No Charges Filed Against Mother Of Boy Who Fell Into Gorilla Pen

Zoo officials shot a 17-year-old endangered animal to protect the boy.

Prosecutors will not file criminal charges against the mother of the 3-year-old boy whose fall into a gorilla enclosure at the Cincinnati Zoo last week prompted authorities to shoot the endangered animal. 

"By all accounts, this mother did not act in any way where she presented her child to some harm,” Hamilton County Prosecutor Joe Deters said at a press conference on Monday. "If anyone doesn’t believe a 3-year-old can scamper off very quickly, they’ve never had kids. Because they can, and they do." 

The Cincinnati police concluded their investigation into the incident without recommending whether any charges should be filed against 32-year-old Michelle Gregg, sources told the Cincinnati Enquirer last week. 

However, the death of Harambe, a 17-year-old Western lowland silverback, has sparked intense criticism of all parties. Some people railed against the zoo for deciding to shoot the gorilla, while others have claimed the boy's mother should have provided better supervision.

Deters said Harambe's death was "tragic," but added, “It’s still an animal. It does not equate human life. And [the zoo] felt this boy’s life was in jeopardy."

“I’ve been somewhat taken aback by some people’s moral equivalence of human life versus animal life," he said. "This was a beautiful little boy." 

Visitors view a bronze statue of a gorilla and her baby surrounded by flowers outside the Cincinnati Zoo's Gorilla World exhi
Visitors view a bronze statue of a gorilla and her baby surrounded by flowers outside the Cincinnati Zoo's Gorilla World exhibit days after a 3-year-old boy fell into the moat and officials killed Harambe, a 17-year-old Western lowland silverback gorilla. The exhibit is still closed as zoo officials work to upgrade its safety features.

Cincinnati Zoo officials said they were "devastated" by Harambe's death and had not made the decision to shoot the animal lightly, but added that they stand by their actions because the gorilla was hurting the boy. 

Zoo Director Thane Maynard has also defended the enclosure's barriers, saying they are safe and "exceed protocols."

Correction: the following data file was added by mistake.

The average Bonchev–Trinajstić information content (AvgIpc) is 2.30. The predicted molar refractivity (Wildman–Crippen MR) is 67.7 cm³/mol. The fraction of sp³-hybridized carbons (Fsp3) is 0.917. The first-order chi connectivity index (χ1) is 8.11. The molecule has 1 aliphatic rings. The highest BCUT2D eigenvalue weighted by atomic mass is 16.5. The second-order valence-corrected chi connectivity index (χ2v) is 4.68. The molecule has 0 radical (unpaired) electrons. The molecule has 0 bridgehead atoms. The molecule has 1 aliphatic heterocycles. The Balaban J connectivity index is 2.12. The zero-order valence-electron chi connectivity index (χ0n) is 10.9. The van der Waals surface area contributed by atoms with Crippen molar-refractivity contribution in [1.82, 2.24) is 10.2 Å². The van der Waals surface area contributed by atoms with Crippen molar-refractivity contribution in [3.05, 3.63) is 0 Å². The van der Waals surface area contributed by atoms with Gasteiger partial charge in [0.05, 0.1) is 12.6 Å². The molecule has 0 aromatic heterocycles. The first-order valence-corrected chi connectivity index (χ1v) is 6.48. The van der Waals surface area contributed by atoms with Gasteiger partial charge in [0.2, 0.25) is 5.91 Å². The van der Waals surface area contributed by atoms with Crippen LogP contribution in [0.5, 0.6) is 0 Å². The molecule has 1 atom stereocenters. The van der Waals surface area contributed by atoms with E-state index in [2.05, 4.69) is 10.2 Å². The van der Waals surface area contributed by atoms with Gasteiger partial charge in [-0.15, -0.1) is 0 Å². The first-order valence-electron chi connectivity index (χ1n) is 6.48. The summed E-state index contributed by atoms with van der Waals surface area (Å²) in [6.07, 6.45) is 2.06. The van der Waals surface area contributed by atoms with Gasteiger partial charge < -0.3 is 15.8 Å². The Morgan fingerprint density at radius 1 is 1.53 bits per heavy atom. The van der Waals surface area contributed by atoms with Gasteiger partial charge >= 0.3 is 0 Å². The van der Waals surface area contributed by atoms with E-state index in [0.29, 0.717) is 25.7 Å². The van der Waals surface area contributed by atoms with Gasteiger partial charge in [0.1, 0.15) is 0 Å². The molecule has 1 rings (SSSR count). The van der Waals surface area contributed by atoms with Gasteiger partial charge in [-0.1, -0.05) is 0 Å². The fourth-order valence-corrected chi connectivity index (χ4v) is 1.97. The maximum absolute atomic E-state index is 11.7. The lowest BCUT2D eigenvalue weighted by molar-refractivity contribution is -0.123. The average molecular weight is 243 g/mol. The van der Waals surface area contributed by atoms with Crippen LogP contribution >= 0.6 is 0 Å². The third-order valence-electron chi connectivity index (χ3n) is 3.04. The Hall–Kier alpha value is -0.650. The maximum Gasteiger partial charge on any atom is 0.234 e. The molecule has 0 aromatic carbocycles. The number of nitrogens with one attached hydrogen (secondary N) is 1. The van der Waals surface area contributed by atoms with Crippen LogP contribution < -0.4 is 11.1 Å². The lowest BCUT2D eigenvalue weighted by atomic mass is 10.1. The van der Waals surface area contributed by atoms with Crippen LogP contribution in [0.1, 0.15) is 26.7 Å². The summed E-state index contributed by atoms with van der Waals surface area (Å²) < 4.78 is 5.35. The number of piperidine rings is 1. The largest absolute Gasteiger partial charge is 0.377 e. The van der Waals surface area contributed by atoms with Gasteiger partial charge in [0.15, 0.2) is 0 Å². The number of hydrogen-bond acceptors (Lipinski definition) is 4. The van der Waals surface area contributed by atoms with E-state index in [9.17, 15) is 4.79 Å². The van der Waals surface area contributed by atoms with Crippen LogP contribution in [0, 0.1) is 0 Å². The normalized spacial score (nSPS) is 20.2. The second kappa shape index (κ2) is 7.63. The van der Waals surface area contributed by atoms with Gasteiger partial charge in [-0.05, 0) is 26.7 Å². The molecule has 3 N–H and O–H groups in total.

The child fell into the gorilla enclosure during a May 28 visit to the zoo. Video footage of the incident shows Harambe dragging the boy through a moat in the pen. People on the scene who called 911 told dispatchers the gorilla "slammed the baby into the wall" and was "dragging him around." 

The boy was hospitalized with scrapes and a concussion. 

“The little boy himself had already been talking about wanting to go in, go in, get in the water and his mother is like, ‘No you’re not, no you’re not,’" witness Kimberley Ann Perkins O’Connor told CNN. 

“Her attention was drawn away for seconds, maybe a minute, and then he was up and in before you knew it," O'Connor added.

Gregg had a total of four children with her during the zoo visit, Deters said. 

"All the witnessers who were in her view ... described a very attentive mother who simply turned her back to take care of another child," he said. "That's not heedless indifference."

A petition calling for Child Protective Services to investigate Gregg following the incident garnered more than 60,000 signatures.

But Deters said investigators had visited the family's home and were “impressed” by the care and attentiveness of the parents. 

The family has asked its supporters to send donations to the zoo.

“We are also very appreciative for the expressions of concern and support that have been sent to us,” the family said in a statement to ABC News. “Some have offered money to the family, which we do not want and will not accept. If anyone wishes to make a gift, we recommend a donation to the Cincinnati Zoo in Harambe’s name.”



World's Most Extreme Animals